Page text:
529 days of the COVID-19 Lockdown, and as of 8th of September 2021, the Ministry of Health and Child Care reported that the cumulative number of COVID-19 cases had increased to 125 931 after 135 new cases, all local cases, were recorded. The highest case tally was recorded in Manicaland with 32 cases. We note that the Hospitalisation rate as of 15:00hrs on 7th September 2021 was 153 hospitalised cases: 10 new admissions, 29 asymptomatic cases, 73 mild-to-moderate cases, 48 severe cases and 3 cases in Intensive Care Units.
Active cases went down to 3 592. The total number of recoveries went up to 117 822 increasing by 366 recoveries. The recovery rate remains at 93%. A total of 31 422 people received their 1st doses of vaccine. The cumulative number of the 1st dose vaccinated now stands at 2 782 143. A total of 27 711 recipients received their second dose bringing the cumulative number of 2nd dose recipients to 1 770 352. The death toll went up to 4 517 after 14 new deaths were recorded.
Critical Emerging Issue
Vigilance and safety protocols in schools
Monitoring reports nationwide indicate a significant drop in adherence to masking up, and in some cases, improper use of masks by learners in schools. We are therefore concerned with infection control and safety protocols for learners.
- We urge a robust campaign and awareness-raising on vaccination eligibility of 14–17-year children. This should include adequate, accurate data on the anticipated side effects and other surrounding issues.
- We call for an inclusive vaccine roll-out which ensures vaccine equity and equality amongst the urban and rural young populace.
- We recommend refresher information dissemination on proper use and disposal of masks in schools.
- We continue to call for adherence to physical distancing, wearing regular temperature checks in schools and in public transport utilised by learners and teaching staff.
Gender lens National COVID-19 response and recovery
We continue to urge gender equality and women’s representation in COVID-19 response structures. We emphasize that the impacts of COVID-19 have been neither gender blind nor gender-neutral and that women have taken the hardest hit. Therefore, they should be allowed the space to be architects of their own solutions. We stress that women’s leadership, experiences and perspective are fundamental to the development of a gender-lens response and recovery. Participation and equal representation of women, as provided in Zimbabwe’s policy and legislative framework cannot be dispensed within the COVID-19 recovery path. Not only is this important for the achievement of gender equality and democracy, but gender machineries and women’s organizations also work closely with communities and therefore possess unapparelled knowledge and experience on the challenges, women are facing on a day-to-day basis. Therefore, they constitute the voice of authority when it comes to the design and implementation of gender lens recovery strategies. Thus, we recommend:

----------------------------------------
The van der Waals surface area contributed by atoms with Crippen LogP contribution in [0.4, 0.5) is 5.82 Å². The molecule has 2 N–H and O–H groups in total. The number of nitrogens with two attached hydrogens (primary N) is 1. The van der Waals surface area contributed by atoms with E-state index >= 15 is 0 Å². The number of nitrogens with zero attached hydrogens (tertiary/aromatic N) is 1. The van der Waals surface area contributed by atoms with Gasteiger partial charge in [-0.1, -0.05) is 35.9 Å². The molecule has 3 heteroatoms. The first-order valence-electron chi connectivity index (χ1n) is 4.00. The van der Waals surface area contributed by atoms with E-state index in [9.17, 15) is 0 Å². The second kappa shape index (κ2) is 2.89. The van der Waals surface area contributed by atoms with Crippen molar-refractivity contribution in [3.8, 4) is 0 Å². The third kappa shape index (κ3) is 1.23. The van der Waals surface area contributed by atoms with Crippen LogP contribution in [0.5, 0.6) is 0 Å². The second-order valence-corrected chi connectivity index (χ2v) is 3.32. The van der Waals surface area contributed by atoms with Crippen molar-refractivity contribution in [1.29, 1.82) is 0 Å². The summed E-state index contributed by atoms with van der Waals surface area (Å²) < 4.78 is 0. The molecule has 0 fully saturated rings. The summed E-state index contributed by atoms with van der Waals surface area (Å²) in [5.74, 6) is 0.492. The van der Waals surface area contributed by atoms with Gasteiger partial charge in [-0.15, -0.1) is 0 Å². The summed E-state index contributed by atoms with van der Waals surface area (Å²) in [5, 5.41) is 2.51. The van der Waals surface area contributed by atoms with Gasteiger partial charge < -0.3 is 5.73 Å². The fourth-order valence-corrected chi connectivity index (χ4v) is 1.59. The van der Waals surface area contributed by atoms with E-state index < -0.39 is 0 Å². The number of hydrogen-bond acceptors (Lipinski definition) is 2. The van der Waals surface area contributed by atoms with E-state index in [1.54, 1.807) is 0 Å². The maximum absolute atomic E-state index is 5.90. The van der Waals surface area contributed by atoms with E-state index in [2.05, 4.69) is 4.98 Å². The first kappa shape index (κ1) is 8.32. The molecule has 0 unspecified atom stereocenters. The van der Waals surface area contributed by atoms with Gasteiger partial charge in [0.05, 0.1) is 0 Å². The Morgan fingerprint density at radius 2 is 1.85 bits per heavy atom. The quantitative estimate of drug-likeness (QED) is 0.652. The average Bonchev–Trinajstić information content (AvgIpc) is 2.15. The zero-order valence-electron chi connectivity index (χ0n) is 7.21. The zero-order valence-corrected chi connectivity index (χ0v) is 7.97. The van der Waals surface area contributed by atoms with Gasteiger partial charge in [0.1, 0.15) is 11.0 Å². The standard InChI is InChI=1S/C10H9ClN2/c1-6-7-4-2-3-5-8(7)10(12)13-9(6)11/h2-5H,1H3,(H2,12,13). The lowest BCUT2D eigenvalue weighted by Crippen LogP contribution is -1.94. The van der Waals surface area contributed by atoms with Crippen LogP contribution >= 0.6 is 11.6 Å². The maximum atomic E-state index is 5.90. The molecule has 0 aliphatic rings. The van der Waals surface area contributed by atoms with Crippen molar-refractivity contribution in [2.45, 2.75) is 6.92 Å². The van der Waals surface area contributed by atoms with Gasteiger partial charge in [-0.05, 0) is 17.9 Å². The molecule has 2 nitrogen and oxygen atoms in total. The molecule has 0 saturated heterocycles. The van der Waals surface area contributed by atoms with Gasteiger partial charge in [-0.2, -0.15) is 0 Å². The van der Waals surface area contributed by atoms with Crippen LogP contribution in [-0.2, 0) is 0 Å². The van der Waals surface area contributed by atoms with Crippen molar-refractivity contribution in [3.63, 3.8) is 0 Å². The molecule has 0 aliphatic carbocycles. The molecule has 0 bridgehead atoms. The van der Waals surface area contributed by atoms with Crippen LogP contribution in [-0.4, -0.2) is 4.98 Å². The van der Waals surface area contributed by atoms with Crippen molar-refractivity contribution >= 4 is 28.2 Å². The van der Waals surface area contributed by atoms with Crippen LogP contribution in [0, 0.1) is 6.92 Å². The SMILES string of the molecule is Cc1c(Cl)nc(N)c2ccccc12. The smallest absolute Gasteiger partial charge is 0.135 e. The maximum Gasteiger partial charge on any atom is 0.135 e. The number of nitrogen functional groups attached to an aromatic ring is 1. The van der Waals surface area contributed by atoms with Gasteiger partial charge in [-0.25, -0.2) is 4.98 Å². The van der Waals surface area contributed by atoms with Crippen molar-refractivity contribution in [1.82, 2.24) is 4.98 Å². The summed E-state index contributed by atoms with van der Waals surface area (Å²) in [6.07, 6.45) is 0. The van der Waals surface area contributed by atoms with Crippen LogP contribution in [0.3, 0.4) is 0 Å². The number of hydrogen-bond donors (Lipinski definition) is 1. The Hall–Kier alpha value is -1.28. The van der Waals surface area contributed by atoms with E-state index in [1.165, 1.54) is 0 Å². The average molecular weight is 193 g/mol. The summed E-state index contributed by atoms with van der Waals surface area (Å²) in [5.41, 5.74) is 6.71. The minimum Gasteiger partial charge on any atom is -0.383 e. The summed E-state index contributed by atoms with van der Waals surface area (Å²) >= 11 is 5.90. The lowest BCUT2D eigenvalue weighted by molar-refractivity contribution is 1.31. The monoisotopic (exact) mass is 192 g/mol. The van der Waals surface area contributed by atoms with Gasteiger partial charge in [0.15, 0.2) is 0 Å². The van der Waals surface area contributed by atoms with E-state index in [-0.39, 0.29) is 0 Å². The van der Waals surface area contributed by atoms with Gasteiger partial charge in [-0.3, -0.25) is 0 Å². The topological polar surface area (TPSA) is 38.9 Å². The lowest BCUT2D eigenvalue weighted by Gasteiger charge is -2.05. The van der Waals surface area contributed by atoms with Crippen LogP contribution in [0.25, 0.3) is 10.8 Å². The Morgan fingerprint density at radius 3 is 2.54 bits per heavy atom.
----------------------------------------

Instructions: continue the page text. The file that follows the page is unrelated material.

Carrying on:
- As a starting point, more women including women’s rights organisations should form part of the steering committees for COVID-19 response Coordination, such as the COVID-19 National Taskforce.
- The Zimbabwe Gender Commission, to push for accountability to equal gender representation and balance in such key Committees, as envisaged by sections 17 and 56 of the Constitution of Zimbabwe.
- Urgent publication of analysed sex and age disaggregated data by Government on the composition of the COVID-19 taskforce teams throughout the country.
- We continue to call for the inclusion of Gender Advisory Experts at all levels of the National COVID-19 Response Structures.
Source: Women’s Coalition of Zimbabwe